Before I say anything, I’ll reiterate what I said in my series preview: I’m not worried about Tim Lincecum and today did nothing to change that. He’s not walking guys, he’s still getting swing-throughs, and today he was victimized by some God-awful defense behind him. So with that out of the way, let’s talk about the game.
I refuse to worry until May, and I stand by that. (Photo by Ezra Shaw/Getty Images)
Lincecum got the first hitter of the game out on two pitches. Then Placido Polanco hit a pop-up to right-center on the fourth pitch of the inning, that really should have been caught for the second out. Instead it fell between a bewildered Angel Pagan and Melky Cabrera, leading to a disastrous four-run first inning. After that, Timmy settled down for the most part while the Giants offense made it feel just like 2011 again.
Now let me go out of my way here to say that I think this year’s offense is better than last year’s. The unholy tandem of Chris Stewart/Eli Whiteside is no longer catching. Brandon Belt is kind of getting to play some more. Buster Posey is Buster Posey. Things aren’t terrible. But I’ll be damned if Emmanuel Burriss doesn’t look like the second coming of Brian Bocock. There was one particular at-bat of Burriss’s that comes to mind right away. Facing Roy Halladay with runners on, he saw four pitches. All four were breaking balls in the dirt, and all four were swung at. Needless to say, it wasn’t pretty.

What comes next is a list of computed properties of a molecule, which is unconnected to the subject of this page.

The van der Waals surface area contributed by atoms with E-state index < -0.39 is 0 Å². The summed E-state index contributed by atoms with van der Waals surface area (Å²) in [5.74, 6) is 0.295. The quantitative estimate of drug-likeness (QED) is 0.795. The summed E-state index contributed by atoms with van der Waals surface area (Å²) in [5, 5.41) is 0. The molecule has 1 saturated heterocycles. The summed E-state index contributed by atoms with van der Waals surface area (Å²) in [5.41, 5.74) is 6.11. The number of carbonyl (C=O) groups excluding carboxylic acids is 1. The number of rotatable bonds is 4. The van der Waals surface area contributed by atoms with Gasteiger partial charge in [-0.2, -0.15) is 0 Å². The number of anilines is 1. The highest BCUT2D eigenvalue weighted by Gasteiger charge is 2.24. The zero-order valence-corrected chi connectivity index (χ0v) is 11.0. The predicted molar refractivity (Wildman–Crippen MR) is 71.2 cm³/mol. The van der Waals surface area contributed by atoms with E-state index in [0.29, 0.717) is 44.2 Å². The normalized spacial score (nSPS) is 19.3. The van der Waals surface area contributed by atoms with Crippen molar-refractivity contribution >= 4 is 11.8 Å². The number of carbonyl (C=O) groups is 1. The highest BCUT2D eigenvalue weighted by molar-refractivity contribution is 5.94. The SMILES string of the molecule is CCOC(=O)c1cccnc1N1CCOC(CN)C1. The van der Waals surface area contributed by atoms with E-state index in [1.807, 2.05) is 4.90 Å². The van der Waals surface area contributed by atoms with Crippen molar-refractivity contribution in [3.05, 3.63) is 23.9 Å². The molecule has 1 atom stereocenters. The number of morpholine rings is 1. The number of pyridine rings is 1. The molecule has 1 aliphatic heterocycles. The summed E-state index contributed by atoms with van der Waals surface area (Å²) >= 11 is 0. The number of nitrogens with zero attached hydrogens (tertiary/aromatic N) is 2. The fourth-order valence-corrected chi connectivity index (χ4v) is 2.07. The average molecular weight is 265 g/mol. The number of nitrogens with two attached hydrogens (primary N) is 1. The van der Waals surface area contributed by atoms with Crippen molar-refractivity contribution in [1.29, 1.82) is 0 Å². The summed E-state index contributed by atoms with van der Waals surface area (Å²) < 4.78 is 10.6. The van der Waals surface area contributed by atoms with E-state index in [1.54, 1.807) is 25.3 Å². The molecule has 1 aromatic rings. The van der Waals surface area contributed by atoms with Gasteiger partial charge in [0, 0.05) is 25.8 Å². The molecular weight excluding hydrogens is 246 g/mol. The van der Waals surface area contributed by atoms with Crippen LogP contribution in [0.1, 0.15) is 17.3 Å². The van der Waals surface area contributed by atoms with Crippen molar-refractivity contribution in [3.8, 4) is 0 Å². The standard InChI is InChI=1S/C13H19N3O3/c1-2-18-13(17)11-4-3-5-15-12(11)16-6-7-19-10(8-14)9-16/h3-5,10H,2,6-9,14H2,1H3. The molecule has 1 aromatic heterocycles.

But Burriss wasn’t the only problem with the offense tonight. So far this season, the Giants have been a team that hits surprisingly well… in the first three innings and then not at all after that. Not counting tonight, they’ve hit .282/.352/.427 in innings 1-3. In innings 4-6 they’ve hit .239/.293/.434 to with .200/.287/.356 for innings 7-9. What all these numbers indicates is that this is a team that’s making zero adjustments the second and third time through the order against a starting pitcher.
Typically a pitcher will go over what worked and what didn’t after his first tour through a batting order. He’ll adjust accordingly, and hope for the best. Once he does this, a team with a hitting coach who knows what he’s doing will have his team adjust as well. The Giants don’t seem to be that kind of team. What we saw in the first few innings against Halladay was a measured approach against a really good pitcher. Then we got to the middle innings where Halladay noticed he could flop a curveball in for strike one to every hitter while no one did anything about it. This was quickly followed by three of the fastest trips to the plate ever, as the Giants failed to get him to throw more than nine pitches in a single inning from the 6th to the 8th.
Proper adjustments were not made, as hitter after hitter went up to the plate with no plan of attack. They’d stand there wide-eyed after the first pitch curveball, then swing wildly at the next pitch no matter where it was. Halladay, being the artist on the mound that he is, barely had to break a sweat.
And that’s my doom and gloom for tonight. Joe Blanton goes to the hill for the Phillies tomorrow, so at the very least we get to face someone a tad more mortal on the mound. If the offense continues to not make adjustments late in games though, we may start to see this offense regress in the worst way.